Yesterday morning I bumped into an old friend who looked particularly pleased with his day. He told me that workers who had been on strike on the Rhodes university campus had just broke into his management lecture and it had to be cut short. It has been five days since the beginning of the Rhodes university workers strike. The workers have been striking because the university has supposedly refused to hand over money which had been put aside for their salaries.

The National Education Health and Allied Workers Union (NEHAWU) had given notice that it would embark on protected Industrial Action (a strike) from Monday, the 3rd of August, and it could/would last a few days.

The demonstration which is held by cleaning and catering staff members has left students to fend for themselves for the duration of the strike. Many residences have left ‘bathroom duties’ and ‘kitchen duties’ to the students and recently, the university has offered to pay the students for all their work.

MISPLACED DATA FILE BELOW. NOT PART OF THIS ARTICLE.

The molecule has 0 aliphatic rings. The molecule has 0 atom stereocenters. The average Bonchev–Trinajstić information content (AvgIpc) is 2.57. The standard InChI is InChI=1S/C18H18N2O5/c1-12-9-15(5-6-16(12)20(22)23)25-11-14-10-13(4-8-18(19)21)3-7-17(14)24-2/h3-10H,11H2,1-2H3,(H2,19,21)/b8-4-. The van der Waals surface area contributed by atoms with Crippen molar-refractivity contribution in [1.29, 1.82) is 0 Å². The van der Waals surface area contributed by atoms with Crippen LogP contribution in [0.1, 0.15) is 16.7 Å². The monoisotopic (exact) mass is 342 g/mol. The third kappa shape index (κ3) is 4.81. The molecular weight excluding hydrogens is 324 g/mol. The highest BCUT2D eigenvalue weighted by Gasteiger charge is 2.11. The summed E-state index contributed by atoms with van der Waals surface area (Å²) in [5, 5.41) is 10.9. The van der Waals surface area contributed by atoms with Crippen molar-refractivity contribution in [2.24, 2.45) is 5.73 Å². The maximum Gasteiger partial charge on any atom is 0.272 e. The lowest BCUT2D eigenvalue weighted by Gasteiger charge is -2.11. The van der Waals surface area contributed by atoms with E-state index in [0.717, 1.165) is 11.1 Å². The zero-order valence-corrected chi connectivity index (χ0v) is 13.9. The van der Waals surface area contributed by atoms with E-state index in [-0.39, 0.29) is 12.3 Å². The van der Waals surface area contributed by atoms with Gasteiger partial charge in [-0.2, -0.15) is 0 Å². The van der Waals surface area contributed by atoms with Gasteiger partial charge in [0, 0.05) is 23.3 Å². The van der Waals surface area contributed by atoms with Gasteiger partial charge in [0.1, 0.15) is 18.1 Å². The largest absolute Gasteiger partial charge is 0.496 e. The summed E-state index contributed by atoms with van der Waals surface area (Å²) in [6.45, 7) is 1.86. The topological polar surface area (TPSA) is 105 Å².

The strike was supposed to end yesterday but negotiations did not go as planned by the university. Nosizwe Maduna, a catering staff member said that they had anticipated the strike’s end on Thursday but are now willing to strike until Monday. “Why should the students be cleaning? The university must get our message”, said Maduna.

As part of their demonstration, they broke into the General lecture hall on Thursday morning trying to stop the classes so that the university could understand. Nobody can really say who the ‘bad apples’ are but the strike should end soon.

Today, the East London police department made their way to the campus to try and move the demonstrators but they later argued that it was impossible to do that as this is not directed at the town’s municipality but, the university.